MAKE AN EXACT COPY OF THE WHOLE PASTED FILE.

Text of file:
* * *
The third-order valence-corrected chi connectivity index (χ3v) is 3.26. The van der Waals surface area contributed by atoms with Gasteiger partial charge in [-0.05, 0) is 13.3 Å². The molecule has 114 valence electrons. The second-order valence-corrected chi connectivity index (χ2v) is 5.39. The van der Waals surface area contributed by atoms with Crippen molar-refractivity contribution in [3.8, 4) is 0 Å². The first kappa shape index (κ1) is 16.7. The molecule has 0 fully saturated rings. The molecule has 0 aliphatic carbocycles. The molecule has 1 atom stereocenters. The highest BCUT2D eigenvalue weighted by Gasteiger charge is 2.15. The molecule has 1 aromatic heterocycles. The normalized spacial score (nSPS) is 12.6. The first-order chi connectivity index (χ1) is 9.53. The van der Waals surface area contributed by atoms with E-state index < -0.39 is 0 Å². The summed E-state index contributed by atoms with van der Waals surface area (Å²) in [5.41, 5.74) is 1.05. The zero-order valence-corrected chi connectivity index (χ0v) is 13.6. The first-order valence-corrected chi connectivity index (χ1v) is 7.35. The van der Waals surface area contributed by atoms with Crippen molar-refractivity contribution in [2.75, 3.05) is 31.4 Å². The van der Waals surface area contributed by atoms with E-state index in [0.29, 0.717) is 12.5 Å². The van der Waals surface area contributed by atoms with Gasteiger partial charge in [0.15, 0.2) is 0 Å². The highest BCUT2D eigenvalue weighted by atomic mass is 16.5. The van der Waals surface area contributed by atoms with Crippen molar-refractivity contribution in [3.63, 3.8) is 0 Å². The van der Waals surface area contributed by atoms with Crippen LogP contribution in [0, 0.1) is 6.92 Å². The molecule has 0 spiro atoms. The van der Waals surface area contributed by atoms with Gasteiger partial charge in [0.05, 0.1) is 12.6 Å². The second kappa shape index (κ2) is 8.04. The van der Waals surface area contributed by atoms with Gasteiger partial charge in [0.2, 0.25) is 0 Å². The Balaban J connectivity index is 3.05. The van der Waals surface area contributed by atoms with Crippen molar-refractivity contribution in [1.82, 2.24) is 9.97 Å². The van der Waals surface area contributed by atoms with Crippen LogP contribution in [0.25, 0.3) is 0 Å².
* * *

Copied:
The third-order valence-corrected chi connectivity index (χ3v) is 3.26. The van der Waals surface area contributed by atoms with Gasteiger partial charge in [-0.05, 0) is 13.3 Å². The molecule has 114 valence electrons. The second-order valence-corrected chi connectivity index (χ2v) is 5.39. The van der Waals surface area contributed by atoms with Crippen molar-refractivity contribution in [3.8, 4) is 0 Å². The first kappa shape index (κ1) is 16.7. The molecule has 0 fully saturated rings. The molecule has 0 aliphatic carbocycles. The molecule has 1 atom stereocenters. The highest BCUT2D eigenvalue weighted by Gasteiger charge is 2.15. The molecule has 1 aromatic heterocycles. The normalized spacial score (nSPS) is 12.6. The first-order chi connectivity index (χ1) is 9.53. The van der Waals surface area contributed by atoms with E-state index < -0.39 is 0 Å². The summed E-state index contributed by atoms with van der Waals surface area (Å²) in [5.41, 5.74) is 1.05. The zero-order valence-corrected chi connectivity index (χ0v) is 13.6. The first-order valence-corrected chi connectivity index (χ1v) is 7.35. The van der Waals surface area contributed by atoms with Crippen molar-refractivity contribution in [2.75, 3.05) is 31.4 Å². The van der Waals surface area contributed by atoms with E-state index in [0.29, 0.717) is 12.5 Å². The van der Waals surface area contributed by atoms with Gasteiger partial charge in [0.15, 0.2) is 0 Å². The highest BCUT2D eigenvalue weighted by atomic mass is 16.5. The van der Waals surface area contributed by atoms with Crippen molar-refractivity contribution in [3.63, 3.8) is 0 Å². The van der Waals surface area contributed by atoms with Crippen LogP contribution in [0, 0.1) is 6.92 Å². The molecule has 0 spiro atoms. The van der Waals surface area contributed by atoms with Gasteiger partial charge in [0.05, 0.1) is 12.6 Å². The second kappa shape index (κ2) is 8.04. The van der Waals surface area contributed by atoms with Gasteiger partial charge in [0.2, 0.25) is 0 Å². The Balaban J connectivity index is 3.05. The van der Waals surface area contributed by atoms with Crippen molar-refractivity contribution in [1.82, 2.24) is 9.97 Å². The van der Waals surface area contributed by atoms with Crippen LogP contribution in [0.25, 0.3) is 0 Å².